I’ve been trying to work out why I’m in such a state about DW. Last night, for family reasons, it turned out that I won’t get to see JE until late on Sunday, and I went into meltdown. I felt very guilty because I ought to care far more about the family reunion picnic my hubby’s got organised for this weekend and the fact his elderly dad’s decided having us to stay over would be too much. Good mothers do not behave like this. They care far more about their inlaws than a couple of fictional people running down a street into each other’s arms.
And yet…plenty of people, mostly male, would react similarly if they were expected to delay watching England vs Argentina in the World Cup Final for 24 hours. They’d competely freak out if some bigmouth told them the score before they got to watch. That seems to be okay, or at least more okay, than feeling like this about a show. But the emotions aren’t that different. If your team missed the final by a free kick last time around and they’re in this time, you’ve waited four years and it must feel the same way.
Today the only thing that seemed to calm me down was listening to The Messiah. This rather horrified me, since I wear atheism like a badge of pride most of the time. But I needed to hear something based on faith, because that’s what is required right now. I think it’s all connected to stories and what I expect them to do in society. I expect them to impose order on a chaotic world. I know that in the real world virtue is, as often as not, rewarded by a kick in the teeth and power is more likely to triumph than good. But that is exactly why I need stories where it turns out differently. I need relief from struggling to adjust to the random and capricious nature of the universe. The illusion that there is some orderly force at work shaping our ends and, occasionally, doling out instances of pure joy and grace.
And if I don’t get that, my last light flickers out. So stories are very important. All cultures tell them and many invest quite ridiculous levels of meaning in them. I’m not saying religion is the answer. It’s not, it causes more wars than it ends, I suspect. (I’m talking Christianity here because it happens to be the narrative for my culture and the one I grew up with. I don’t see why other religions should be different in this regard though. Correct me if I’m wrong).
When I stopped going to church about five years ago I came to the conclusion that for me, the service I choose is basically the theatrical re-enactment of my chosen narrative, the one that imposes order on the creeping entropy of the universe. and therefore comforts me and gives me the strength to fight back against the shit that happens daily. Perhaps because I left behind that particular myth, I now need others just as much, if not more. I never needed fandom until I stopped being a Christian. Arguably I had it already.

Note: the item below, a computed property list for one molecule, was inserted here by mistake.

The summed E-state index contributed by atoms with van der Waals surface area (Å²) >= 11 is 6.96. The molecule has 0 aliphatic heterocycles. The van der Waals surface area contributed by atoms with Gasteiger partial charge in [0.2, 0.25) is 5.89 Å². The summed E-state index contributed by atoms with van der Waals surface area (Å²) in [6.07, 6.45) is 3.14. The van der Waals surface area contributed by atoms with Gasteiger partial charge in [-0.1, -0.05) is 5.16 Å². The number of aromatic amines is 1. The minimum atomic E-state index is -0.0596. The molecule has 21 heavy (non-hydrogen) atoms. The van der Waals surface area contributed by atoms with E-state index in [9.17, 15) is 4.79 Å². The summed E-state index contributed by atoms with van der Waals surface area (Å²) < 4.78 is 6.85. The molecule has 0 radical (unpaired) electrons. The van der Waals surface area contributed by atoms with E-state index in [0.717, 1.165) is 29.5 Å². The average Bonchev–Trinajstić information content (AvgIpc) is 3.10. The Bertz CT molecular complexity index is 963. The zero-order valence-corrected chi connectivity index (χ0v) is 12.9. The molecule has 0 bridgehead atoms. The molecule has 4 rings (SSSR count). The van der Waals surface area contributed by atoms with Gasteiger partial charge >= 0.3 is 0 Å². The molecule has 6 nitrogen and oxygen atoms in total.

So for me, if the Doctor ends up with nothing and nobody it’s a bit like someone proving conclusively that the Gospel, or whatever you believe in, is a load of lies, in a way you can’t deny. I need my stories to be more hopeful and more orderly than life, or I won’t read them. I don’t mean I can’t handle sadness. It all depends how it’s done, and if it’s given some kind of point and meaning I can accept it. But I feel that the Doctor has suffered so much, again and again and again, and I can’t watch any more if it doesn’t stop. I love him, I love what he represents and I love the fact that he tries, hopes and never gives up. And I don’t see how he can go on doing that for ever if nothing ever gives him more than a fleeting moment of happiness that’s cruelly snatched away. I’ve got real life for that, and I don’t need to go looking for it.
People talk about RTD as if he’s the only one who can influence this but there are other people involved, some of whom I’ve invested a great deal of emotion in. DT, for instance, someone I hadn’t even heard of four years ago. I like to think that if you’re a minister’s son, and a basically decent person, you’d rather not be associated with a show that stamps on people’s hope, particularly when families are watching. God, we can all watch East Enders if we want to be depressed. We can watch the NHS fall apart on Casualty or gang warfare and the worst of human nature on Holby Blue. And that’s before we even start on the news. Why is it so cool these days to mock genuine joyful happiness? If I feel David Tennant has willingly chosen to be associated with that for longer than he absolutely had to be, then it will diminish him in my eyes, I’m afraid. So there’s a lot riding on this and I wish there was someone in my life I could talk to about it without feeling a complete selfish idiot. Why is it okay to weep when a ball propelled by a human foot happens not to go between two posts at the right time, but it’s embarrassing and selfish to care about this?